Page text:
In this sense, José Luis García Varas, head of the Oceans Programme in WWF Spain, commented, “There are still numerous challenges to ensuring that tropical tuna fisheries are sustainable and have minimal impacts on the ecosystem. The European Union must show greater leadership in the RFMOs to reach agreements that establish a framework of sustainability for these species in the 21st century. ICCAT’s complete failure in 2018 to adopt measures that allow the recovery of bigeye tuna without further delay illustrates the type of challenges we are facing.”

Data collection, selectivity and minimal impact

In 2018, and within the framework of its FIP, OPAGAC continued to contribute to improving the assessment of the stocks of tropical tuna, providing  AZTI technology institute with the data collected by the satellite buoys attached to the fish aggregating devices (FADs) used by the fleet. The fleet will also continue to collaborate in the three European projects in which it is involved, increasing the availability of non-official data provided by the fishing sector to improve science in the areas of competence of the four RFMOs in which it operates.

Concerning the reduction of fishing impacts on the ecosystem, in 2019 our fleet will continue to promote studies in the three oceans to assess the contribution of purse seine and other gears, such as longline and drift nets, to the mortality of bycatch species, fundamentally sharks, cetaceans and marine turtles. In this regard, the study undertaken by the fleet and presented to the IOTC in 2018 showed the low impact of purse seine in the Indian Ocean – 0.15% in the case of sharks, rays and manta rays, 0.3% for turtles and nil for marine mammals – due to the implementation of OPAGAC’s Code of Best Practices.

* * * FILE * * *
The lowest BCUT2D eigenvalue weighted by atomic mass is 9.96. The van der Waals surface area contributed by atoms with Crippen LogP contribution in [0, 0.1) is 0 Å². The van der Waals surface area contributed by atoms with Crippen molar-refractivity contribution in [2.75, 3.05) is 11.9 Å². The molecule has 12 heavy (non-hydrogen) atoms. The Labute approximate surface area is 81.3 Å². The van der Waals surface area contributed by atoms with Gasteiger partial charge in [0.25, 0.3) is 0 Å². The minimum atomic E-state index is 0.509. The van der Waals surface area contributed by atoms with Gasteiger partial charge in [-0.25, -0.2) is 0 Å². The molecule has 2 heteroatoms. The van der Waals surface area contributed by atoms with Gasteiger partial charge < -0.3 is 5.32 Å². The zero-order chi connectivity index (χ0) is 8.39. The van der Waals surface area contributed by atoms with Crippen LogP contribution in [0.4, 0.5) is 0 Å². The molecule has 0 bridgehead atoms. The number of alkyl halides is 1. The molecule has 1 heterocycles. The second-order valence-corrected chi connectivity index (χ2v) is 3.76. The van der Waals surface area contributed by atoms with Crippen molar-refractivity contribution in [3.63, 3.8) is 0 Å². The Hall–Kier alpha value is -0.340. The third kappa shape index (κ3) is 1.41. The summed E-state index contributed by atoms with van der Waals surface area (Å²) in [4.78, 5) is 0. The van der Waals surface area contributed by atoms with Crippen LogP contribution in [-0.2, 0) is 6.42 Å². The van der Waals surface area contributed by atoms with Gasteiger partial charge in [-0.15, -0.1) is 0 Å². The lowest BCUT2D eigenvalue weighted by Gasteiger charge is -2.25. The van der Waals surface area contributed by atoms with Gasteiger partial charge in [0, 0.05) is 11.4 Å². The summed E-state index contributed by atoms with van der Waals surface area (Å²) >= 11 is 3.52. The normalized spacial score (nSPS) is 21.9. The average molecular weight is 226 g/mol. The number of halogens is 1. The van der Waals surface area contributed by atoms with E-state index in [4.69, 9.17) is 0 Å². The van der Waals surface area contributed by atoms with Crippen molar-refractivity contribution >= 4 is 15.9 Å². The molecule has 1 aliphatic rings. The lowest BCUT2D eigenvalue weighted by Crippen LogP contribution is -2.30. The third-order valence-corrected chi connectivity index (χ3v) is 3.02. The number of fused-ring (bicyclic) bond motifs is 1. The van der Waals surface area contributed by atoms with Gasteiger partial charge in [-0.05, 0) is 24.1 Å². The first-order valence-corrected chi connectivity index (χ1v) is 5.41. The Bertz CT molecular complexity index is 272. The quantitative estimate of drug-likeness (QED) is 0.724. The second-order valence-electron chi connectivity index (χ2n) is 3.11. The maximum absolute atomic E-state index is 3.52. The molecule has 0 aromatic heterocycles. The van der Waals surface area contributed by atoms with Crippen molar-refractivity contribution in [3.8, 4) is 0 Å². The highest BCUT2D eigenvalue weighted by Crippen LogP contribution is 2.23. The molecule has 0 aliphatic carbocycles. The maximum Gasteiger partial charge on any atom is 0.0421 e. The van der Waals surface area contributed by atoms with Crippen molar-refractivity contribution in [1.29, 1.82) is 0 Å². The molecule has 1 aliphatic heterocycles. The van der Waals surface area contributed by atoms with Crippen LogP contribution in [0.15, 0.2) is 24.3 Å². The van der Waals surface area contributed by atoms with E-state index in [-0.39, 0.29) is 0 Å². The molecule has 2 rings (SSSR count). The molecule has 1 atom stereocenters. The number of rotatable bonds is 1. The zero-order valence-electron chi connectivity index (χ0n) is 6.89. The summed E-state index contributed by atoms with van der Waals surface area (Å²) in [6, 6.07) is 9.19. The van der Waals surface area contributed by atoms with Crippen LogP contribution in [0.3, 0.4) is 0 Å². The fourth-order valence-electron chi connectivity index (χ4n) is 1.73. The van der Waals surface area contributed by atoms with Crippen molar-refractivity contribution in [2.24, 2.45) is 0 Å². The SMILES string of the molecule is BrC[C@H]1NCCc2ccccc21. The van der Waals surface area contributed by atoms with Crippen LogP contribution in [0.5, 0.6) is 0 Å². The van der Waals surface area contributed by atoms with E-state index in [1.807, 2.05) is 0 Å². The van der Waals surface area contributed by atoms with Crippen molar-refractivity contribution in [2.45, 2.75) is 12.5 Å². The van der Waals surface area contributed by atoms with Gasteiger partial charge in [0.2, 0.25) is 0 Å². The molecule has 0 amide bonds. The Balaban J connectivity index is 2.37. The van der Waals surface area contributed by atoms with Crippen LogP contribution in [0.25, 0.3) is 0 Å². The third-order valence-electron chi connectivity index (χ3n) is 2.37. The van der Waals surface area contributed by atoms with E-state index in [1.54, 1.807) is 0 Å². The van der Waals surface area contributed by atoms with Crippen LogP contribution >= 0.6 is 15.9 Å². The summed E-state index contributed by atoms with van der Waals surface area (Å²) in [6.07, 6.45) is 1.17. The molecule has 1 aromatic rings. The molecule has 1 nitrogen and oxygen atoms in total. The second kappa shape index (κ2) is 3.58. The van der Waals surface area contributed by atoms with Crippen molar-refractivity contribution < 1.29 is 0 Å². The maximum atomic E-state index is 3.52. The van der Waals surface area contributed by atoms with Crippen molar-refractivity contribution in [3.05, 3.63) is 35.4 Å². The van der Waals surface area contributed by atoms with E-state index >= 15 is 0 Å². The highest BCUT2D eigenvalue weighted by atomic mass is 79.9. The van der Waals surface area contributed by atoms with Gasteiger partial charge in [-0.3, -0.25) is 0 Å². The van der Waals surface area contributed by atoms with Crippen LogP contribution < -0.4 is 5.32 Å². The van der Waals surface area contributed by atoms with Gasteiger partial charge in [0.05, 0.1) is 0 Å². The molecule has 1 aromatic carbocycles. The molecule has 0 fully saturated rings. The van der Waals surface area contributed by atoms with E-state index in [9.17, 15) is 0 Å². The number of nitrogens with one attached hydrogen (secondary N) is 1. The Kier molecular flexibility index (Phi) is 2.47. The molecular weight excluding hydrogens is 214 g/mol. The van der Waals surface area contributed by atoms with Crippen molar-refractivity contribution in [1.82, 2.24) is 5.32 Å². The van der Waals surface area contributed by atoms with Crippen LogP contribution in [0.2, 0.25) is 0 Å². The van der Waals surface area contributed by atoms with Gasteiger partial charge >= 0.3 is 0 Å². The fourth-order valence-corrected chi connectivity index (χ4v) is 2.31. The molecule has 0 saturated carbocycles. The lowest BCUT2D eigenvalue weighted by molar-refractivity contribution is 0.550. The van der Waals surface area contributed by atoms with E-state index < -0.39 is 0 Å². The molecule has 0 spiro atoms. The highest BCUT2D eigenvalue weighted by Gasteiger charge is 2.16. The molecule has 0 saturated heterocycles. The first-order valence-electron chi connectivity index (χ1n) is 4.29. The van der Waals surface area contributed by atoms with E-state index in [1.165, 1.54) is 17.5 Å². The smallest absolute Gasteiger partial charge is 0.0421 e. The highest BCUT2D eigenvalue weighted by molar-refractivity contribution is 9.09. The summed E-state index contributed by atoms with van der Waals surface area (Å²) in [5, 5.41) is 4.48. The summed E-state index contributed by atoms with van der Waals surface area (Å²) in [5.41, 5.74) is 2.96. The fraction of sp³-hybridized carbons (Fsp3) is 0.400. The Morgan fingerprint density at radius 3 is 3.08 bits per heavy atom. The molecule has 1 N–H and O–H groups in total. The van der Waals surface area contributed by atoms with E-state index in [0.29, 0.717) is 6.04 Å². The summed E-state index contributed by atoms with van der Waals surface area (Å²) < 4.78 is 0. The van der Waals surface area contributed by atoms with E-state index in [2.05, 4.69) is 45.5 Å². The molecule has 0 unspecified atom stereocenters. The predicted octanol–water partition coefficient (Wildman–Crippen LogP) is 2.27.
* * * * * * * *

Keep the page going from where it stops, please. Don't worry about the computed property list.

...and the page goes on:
Equally, the fleet will continue to participate in the BIOFADs projects in the Indian and Eastern Pacific Oceans, in which the effectiveness of biodegradable FADs will be assessed. In addition, in 2018, OPAGAC assessed the results of its pilot FADs collection programme in the Seychelles during 2016 and 2017 (FAD-Watch), and aims to replicate it in other areas. OPAGAC also ensured the continuity of the FAD-Watch programme which from 2019 will include the participation of most of the purse seining operators in the Indian Ocean after adding all the members of SIOTI.

Finally, the objectives in the next three years will focus on improving the three pillars on which the FIP rests – better science, reduced ecosystem impacts and improved ocean governance. This will be achieved through the provision of FAD data, support to capacity-building and compliance with data requirements in developing coastal states, support to the adoption of harvest strategies, and close work with other FIPs and NGOs. OPAGAC will also keep advocating for the expansion of the use of electronic monitoring systems (EMS), and work towards improving the information on endangered, threatened or protected species.

 

 

OPAGAC

C/ Ayala, nº 54
28001 Madrid
Spain
Telephone: +34 91 431 48 57
E-mail: opagac@opagac.org